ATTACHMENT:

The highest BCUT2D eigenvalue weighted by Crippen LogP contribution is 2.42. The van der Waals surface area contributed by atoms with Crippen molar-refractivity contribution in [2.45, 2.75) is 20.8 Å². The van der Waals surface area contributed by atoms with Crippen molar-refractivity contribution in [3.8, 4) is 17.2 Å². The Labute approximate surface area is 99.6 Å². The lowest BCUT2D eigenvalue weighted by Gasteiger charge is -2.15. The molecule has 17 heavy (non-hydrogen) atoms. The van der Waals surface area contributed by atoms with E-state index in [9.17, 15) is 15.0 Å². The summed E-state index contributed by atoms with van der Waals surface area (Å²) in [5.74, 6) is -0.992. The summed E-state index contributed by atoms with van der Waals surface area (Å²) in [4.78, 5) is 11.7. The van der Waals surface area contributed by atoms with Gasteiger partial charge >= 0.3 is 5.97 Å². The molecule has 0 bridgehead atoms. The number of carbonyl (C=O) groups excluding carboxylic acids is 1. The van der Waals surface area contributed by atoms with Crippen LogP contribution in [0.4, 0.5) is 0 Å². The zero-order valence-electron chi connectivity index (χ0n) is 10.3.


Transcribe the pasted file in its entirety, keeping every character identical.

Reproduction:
The highest BCUT2D eigenvalue weighted by Crippen LogP contribution is 2.42. The van der Waals surface area contributed by atoms with Crippen molar-refractivity contribution in [2.45, 2.75) is 20.8 Å². The van der Waals surface area contributed by atoms with Crippen molar-refractivity contribution in [3.8, 4) is 17.2 Å². The Labute approximate surface area is 99.6 Å². The lowest BCUT2D eigenvalue weighted by Gasteiger charge is -2.15. The molecule has 17 heavy (non-hydrogen) atoms. The van der Waals surface area contributed by atoms with E-state index in [9.17, 15) is 15.0 Å². The summed E-state index contributed by atoms with van der Waals surface area (Å²) in [5.74, 6) is -0.992. The summed E-state index contributed by atoms with van der Waals surface area (Å²) in [4.78, 5) is 11.7. The van der Waals surface area contributed by atoms with Gasteiger partial charge >= 0.3 is 5.97 Å². The molecule has 0 bridgehead atoms. The number of carbonyl (C=O) groups excluding carboxylic acids is 1. The van der Waals surface area contributed by atoms with Crippen LogP contribution in [0.4, 0.5) is 0 Å². The zero-order valence-electron chi connectivity index (χ0n) is 10.3.